Description Of a Cheviot Tup
By Wm. Thompson Hall
His nostrils and nose should be open and wide,
That he may “roll through them the breath of his pride;”
They also must be of the hue of the sloe,
And his face should be white as the new driven snow.
His jaws must be strong, sitting squarely together,
To give him fair play at the stool bent and heather.
‘Twixt his bright looking eyes there must be a wide space,
For nothing is worse than a long narrow face;
Then they must be prominent, sparkling, and clear.
Let the crown of his head be well covered with hair –
Not coarse like pigs’ bristles, not silk like your hat,
But fine, white, and hard, lying level and flat.
His small shapely ears must no coarse thickness show,
For this is a fault, as all tup breeders know;
To the tips have them covered with fine hard white hair,
And be certain that no tender redness is there;
He must bear them erect, not let them hang down
Like a docken tied on each side of his crown.
His neck should be muscular, full fleshed, and strong,
By no means too short, nor yet over long.
It should form with his back an angle obtuse;
If straight out or low down ‘tis a matter of use.
Well back from his full breast his shoulders must lie,
And two things thereanent you should keep your eye.
First of all have them formed that his action may be
Unimpeded, not rolling, but perfectly free.
Then they must have substance good mutton to grow,
As sheep are for profit as well as for show.
His back should be level and broad, not too long,
Not concave nor convex, but straight, firm, and strong;
Well covered with mutton, for everyone knows
That the back is the place where the finest meat grows;
It must also be mellow and ripe all along;
If you feel any hardness, be sure something’s wrong.
His full square hindquarters must be of good length,
With plenty of substance and plenty of strength.
They must be quite straight, with no droop down behind,
For this is a fault of the very worst kind.
His strong, handsome tail must be firmly set on;
We’ll have more to say on that subject anon.
His ribs must be well sprung in every part –
Giving plenty of room for his lungs and his heart;
For his wind must be good, as well as his gait,
When he goes in November the shed ewes to mate.
Besides being well sprung, his ribs must be deep;
Short ribs are a very great fault in a sheep.
Let his gigot be large, ‘tis a very good thing.
A joint, indeed, fit every way for a king;
Let it be full and wide, with plenty of scope
To hold in its centre the “eye of the Pope.”
The next thing about him that we have to note
Is the quality, style, and strength of his coat;
But now to describe it, or where to begin,
Is no easy matter about a sheep’s skin;
For many good judges have different views
As to what kind of tups will cross best with their ewes.
Much also depends on the kind of his keep,
Which very soon alters the coat of a sheep;
But there are certain rules which always hold good,
And which by all breeders are well understood.
His fleece when you grip it must fill your hand full
Of the finest, the soundest, the closest of wool;
Not a hair must be seen, no coarse benty locks,
All must be of good quality down to his hocks.
There must be no purl, let each fibre be straight,
Assuring the requisite style and good weight;
While up to his cheeks and his ears and his throat
No bareness at all must appear in his coat:
Well down to his knees let the wool nicely grow,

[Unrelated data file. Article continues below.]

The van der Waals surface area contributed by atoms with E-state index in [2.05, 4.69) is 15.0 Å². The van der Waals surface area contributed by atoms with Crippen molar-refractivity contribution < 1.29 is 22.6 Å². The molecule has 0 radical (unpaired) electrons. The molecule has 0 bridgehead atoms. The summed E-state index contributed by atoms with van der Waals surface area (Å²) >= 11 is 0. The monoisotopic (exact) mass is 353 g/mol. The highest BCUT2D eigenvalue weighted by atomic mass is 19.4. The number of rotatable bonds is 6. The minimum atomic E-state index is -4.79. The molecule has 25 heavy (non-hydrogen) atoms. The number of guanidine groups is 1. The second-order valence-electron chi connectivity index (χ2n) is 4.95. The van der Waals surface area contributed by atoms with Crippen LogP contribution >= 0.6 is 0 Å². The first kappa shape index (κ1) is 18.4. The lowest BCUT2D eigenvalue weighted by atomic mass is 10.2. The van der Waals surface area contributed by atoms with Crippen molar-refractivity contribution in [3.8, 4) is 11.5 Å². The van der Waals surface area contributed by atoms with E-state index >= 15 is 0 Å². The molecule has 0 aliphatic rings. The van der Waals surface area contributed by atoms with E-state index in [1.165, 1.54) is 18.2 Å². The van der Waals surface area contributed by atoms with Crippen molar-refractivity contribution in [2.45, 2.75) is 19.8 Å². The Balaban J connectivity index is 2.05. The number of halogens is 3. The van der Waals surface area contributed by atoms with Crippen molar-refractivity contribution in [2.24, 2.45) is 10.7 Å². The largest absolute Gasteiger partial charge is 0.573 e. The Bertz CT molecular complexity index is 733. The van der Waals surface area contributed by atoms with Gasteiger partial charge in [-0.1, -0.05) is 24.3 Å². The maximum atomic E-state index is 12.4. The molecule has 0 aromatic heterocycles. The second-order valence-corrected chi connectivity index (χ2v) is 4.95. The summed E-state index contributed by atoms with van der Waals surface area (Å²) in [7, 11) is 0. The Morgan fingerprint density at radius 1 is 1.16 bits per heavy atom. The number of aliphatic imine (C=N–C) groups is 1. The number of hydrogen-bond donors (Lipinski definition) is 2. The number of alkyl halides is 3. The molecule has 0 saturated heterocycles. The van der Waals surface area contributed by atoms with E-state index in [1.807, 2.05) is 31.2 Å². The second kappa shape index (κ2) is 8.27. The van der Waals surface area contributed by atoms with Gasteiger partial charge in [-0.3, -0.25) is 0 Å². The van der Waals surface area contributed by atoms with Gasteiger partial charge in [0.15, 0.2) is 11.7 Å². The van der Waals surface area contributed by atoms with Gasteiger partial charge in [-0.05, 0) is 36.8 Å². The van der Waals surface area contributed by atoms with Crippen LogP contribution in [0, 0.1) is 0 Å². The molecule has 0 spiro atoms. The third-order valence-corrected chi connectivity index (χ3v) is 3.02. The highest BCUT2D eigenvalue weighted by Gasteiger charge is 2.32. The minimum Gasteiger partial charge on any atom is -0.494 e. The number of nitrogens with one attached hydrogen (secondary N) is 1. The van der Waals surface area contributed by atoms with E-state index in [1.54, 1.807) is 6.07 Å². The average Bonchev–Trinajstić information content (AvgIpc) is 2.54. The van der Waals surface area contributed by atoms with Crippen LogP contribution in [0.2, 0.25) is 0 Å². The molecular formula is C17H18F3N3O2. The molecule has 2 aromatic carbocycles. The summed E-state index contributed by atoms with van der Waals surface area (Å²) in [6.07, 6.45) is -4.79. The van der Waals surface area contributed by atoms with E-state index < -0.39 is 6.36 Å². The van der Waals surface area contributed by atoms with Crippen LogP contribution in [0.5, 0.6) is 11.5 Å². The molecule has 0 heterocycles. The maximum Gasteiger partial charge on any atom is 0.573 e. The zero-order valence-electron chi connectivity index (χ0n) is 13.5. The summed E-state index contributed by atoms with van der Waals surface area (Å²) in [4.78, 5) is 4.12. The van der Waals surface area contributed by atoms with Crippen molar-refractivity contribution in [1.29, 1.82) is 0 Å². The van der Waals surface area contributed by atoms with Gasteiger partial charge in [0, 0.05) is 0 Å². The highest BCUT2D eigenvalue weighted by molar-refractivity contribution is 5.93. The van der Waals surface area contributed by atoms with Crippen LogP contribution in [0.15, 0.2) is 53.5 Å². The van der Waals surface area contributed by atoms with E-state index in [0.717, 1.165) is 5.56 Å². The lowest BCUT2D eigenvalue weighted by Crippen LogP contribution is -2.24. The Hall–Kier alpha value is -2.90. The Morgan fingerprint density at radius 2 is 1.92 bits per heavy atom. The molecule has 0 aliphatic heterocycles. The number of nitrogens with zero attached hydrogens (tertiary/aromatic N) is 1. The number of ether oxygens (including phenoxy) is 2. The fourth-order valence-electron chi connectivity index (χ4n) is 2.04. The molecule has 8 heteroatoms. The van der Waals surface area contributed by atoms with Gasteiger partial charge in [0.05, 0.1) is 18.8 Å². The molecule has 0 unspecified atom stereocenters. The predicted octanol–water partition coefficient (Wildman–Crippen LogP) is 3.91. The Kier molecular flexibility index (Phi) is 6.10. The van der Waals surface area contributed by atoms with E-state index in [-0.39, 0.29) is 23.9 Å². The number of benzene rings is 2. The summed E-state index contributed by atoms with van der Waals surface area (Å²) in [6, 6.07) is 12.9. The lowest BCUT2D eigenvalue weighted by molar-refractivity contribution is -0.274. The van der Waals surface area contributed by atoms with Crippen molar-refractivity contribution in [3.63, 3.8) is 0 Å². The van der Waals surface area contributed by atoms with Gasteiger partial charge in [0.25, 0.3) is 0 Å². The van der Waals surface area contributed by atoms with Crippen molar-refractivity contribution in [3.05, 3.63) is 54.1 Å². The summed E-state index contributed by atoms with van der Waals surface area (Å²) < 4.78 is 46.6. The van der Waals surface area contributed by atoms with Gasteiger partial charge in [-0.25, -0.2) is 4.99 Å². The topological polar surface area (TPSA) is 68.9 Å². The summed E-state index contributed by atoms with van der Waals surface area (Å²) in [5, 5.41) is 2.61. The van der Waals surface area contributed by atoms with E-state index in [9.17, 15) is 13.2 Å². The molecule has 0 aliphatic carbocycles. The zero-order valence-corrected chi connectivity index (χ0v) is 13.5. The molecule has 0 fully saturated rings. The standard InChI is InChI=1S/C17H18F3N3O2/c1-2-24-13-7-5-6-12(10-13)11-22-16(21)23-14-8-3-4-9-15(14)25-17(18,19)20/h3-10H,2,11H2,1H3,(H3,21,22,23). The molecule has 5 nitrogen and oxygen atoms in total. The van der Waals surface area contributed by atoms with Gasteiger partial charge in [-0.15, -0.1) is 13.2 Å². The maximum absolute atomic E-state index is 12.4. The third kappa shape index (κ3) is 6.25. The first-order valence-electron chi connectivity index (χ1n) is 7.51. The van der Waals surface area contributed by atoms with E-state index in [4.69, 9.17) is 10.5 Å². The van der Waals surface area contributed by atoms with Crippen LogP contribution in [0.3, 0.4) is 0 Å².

And be sure that he’s properly covered below.
Bear also in mind that his belly and breast
Must grow no white hair, but good wool like the rest;
From the hair on his crown, right to his tail-end,
All over his body good wool must extend.
And, when he is bared clipped in the middle of May,
His fleece should make out the fourth part of a weigh.*
His legs must be clean, flat, and broad, of fair length,
Combining the finest of bone with great strength;
They must also be covered with short, hard, white hair,
And no rough, coarse redness at all should be there.
Strong, springy, and sloping pasterns must be:
If short and upright, he’ll ne’er walk properly.
Come we now to his feet, the last thing of all.
They must not be contracted, nor round like a ball,
But black and well shaped, of the orthodox kind,
All fairly set on, both in front and behind.
Then there is a matter deserving our care –
His legs from his body must stand firm and square;
While our sheep, being wide at the breast and the heart,
Should have his four legs at good distance apart.
When these things are all right, there still is a fact
We should always remember – he must be compact.
About his form, standing, we’ve had a long talk,
So now we will move him, and see how he’ll walk.
He will step freely out, as straight as a die,
Not trailing his feet, not stepping too high;
With grace in each movement, not rolling about,
Nor twisting his legs either inwards or out.
So true in his action, so smooth in his gait,
His tail will scarce move, but hang down almost straight.
His air self-reliant, he walks with such grace,
You might think he was monarch of all he surveys.
There is an old saying – its meaning is clear –
He must stand for a fortnight, and ne’er shed a tear
At a snow wreath in winter, if such be his fate;
His “front still unaltered, his courage elate.”
For in many ways sheep are just like mankind,
If they’re lacking in courage, they’re always behind.
We have tried to describe him, but howe’er we try,
There is always about him un Je sais quoi,
Which, to know, must be seen, for no one can state
All the fine subtle points of his style and gait;
But his look will be such that a tyro can see
He is no common sheep, but of high pedigree.
*A weigh is equal to 48lbs